PASADENA, Calif. — NASA’s rover Curiosity touched down deep in a Martian crater early Monday after a picture-perfect descent and landing, beginning what promises to be one of the most ambitious planetary missions in history.

Jubilant NASA engineers and scientists let out a loud and prolonged whoop when the data came in indicating that the one-ton rover had touched down. It remains unknown exactly what shape the $2.5 billion rover is in, but the fact that it survived its “seven minutes of terror” descent was cheered like the grandest Olympic triumph.

The descent and touchdown were tracked by the Mars orbiter Odyssey, which allowed Curiosity to send black-and-white “fisheye” or wide-angle images within minutes of the rover’s wheels on the ground. Two hours later, Odyssey passed over again and relayed other more highly defined images, including one that appeared to show the distant rim of the Gale Crater landing site.

“It doesn’t get any better than this,” said NASA Administrator Charles Bolden. “This is a huge day for the American people.”

At a news conference Monday, Mike Watkins, manager for the Curiosity mission said, “The surface mission of curiosity has now begun.”

“We built this rover… not just to land on Mars,” he continued. “We have ended one phase of the mission, much to our enjoyment … but another part has just begun.

“We’re just starting that mission, we’re not ending it.”

Roughly two hours after landing, Curiosity called the Jet Propulsion Laboratory team via Odyssey, giving the team an opportunity to get more information about the rover’s status. “She’s in surface nominal mode,” said Watkins.

“We are a go for all plans on SOL-1 activities,” plans that Watkins described as “kind of boring,” including system checks to make sure the rover is fully operational. The first order of business: Making sure communications back to Earth are healthy.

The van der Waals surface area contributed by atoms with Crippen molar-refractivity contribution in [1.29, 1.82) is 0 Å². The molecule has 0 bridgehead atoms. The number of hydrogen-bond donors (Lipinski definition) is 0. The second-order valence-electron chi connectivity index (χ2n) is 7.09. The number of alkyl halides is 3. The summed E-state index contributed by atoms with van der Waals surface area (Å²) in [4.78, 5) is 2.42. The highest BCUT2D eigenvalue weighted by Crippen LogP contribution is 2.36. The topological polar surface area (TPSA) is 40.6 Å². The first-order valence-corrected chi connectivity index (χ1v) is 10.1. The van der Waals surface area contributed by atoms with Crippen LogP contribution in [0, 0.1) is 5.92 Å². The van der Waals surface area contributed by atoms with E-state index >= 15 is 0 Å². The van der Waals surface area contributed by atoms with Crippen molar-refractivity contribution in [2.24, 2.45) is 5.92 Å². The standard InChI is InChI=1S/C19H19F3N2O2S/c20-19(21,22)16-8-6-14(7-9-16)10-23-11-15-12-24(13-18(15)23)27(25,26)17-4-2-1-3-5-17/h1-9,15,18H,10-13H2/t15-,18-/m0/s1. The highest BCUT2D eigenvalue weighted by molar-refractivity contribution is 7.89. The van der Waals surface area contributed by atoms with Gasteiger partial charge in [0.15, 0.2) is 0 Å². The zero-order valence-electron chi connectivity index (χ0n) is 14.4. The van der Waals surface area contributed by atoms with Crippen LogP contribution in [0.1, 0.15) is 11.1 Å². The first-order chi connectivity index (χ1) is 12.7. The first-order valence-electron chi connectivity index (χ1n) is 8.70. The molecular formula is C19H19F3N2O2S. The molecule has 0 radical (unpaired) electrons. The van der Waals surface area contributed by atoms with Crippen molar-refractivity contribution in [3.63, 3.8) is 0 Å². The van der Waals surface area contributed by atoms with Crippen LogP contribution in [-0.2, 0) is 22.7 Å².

The mission team also showed a black-and-white image of the rover taken six minutes after it entered the atmosphere. The image, taken by HiRise, or High Resolution Imaging Science Experiment, presents enough detail to show the rover landing on the surface of Mars with parachutes deployed.

Earlier Monday, President Obama offered his congratulations in a statement and said:

“Tonight, on the planet Mars, the United States of America made history.

“The successful landing of Curiosity — the most sophisticated roving laboratory ever to land on another planet — marks an unprecedented feat of technology that will stand as a point of national pride far into the future. It proves that even the longest of odds are no match for our unique blend of ingenuity and determination.”

Described by top NASA officials as their “mission of the decade,” the just-delivered rover will search for the building blocks of extraterrestrial life as well as investigate how and why Mars turned from a wet and warm planet into the dry and cold place it is now. The complex, precision landing and sophisticated instruments being used on the mission could hasten the day when humans fly to Mars as well.

The excitement and jubilation burst into a bedlam scene of hugs, smiles and high-fives an hour after touchdown when the entire Entry, Descent and Landing team entered a nearby auditorium for a news conference-turned celebration.